Illinois Attorney General Lisa Madigan warned consumers about the dangers of identity theft and urged them to take defensive measures in the form of credit monitoring and identity theft protection services.
"Identity theft is a serious threat to consumers," she told ABC News. "It's critical to start incorporating extra precautions in your daily routine to limit the damage done as a result of a data breach."
Madigan addressed the issue because at least one half of U.S. companies have suffered a data breach, the latest victim being Jimmy John's sandwich restaurant. The hack affected 216 stores across 37 states, taking place from mid-June to mid-September. The company is drawing fire for failing to alert consumers to the breach until now, although its security team discovered malware on point of sale machines in late July. Madigan's office is currently leading an investigation into the breach.
Identity theft is an important issue for Madigan, who passed a law years ago mandating that businesses reveal data breaches to consumers.
“All too often these companies don’t have security measures in place,” she said. “They are failing to encrypt our information; they are failing to update software when there is a known security problem.”
Since businesses are seemingly not investing the necessary time and money into defensive strategies, it's up to consumers to protect themselves from cyber-attacks. Madigan offered these tips:
- Check your statements: Go over your credit and debit card statements frequently to look for unauthorized transactions. You should always be aware of the activity on your card.
- Enable transaction alerts: Update your credit card settings to alert you to any transactions that are made over a certain dollar limit. Time is of the essence in cases of fraud, so the sooner you can report suspicious activity to your bank the smoother the process of removing those charges will go.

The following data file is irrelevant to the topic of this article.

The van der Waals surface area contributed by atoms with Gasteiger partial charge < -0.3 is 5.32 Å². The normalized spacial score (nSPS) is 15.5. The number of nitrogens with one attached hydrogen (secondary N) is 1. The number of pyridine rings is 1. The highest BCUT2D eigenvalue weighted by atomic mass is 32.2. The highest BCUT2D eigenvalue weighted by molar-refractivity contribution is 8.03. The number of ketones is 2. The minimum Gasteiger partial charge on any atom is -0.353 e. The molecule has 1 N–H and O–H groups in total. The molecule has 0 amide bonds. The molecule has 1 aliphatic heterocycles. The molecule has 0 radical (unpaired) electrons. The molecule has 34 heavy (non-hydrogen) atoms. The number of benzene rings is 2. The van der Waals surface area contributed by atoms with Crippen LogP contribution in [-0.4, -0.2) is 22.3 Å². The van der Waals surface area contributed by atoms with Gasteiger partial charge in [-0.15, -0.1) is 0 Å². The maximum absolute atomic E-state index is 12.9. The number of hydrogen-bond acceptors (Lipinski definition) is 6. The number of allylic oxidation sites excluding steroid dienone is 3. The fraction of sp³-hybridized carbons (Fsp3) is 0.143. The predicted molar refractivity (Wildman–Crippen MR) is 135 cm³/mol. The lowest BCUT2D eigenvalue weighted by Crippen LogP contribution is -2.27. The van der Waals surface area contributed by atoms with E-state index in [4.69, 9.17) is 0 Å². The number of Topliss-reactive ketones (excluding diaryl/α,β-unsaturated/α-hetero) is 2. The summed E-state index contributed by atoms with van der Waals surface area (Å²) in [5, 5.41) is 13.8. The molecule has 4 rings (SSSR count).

- Look at your credit reports: It's your responsibility to detect any errors on your credit report, so be sure to look at yours frequently. A poor credit score can lead to you paying much more in loans and mortgages, all of which can add up to a significant sum. It seems like a pain, but it's definitely worth your time to keep up-to-date with your score.
- Use strong, unique passwords for each account: Jimmy John's data breach occurred when criminals logged into the system using false credentials, enabling them to install the malware that lifted card information. So many security problems can be prevented by creating long, randomized and unique passwords that will be difficult for cybercriminals to guess. If you are having trouble keeping track of these complex passwords, try utilizing a password manager to keep your information encrypted and secure.
- Use your credit card over your debit card: You are liable to pay more in damages for fraudulent debit card charges than for fraudulent credit card charges, because policy for debit card theft hinges on when you report the crime. For example, if you report a stolen debit card after two days of the fraudulent charges you can be liable for over $500.
Madigan is passionate about this topic, and wants to help protect consumers from becoming victims. The Identity Theft Unit that she heads has so far assisted over 35,000 victims of data breaches remove over $26 million from their credit.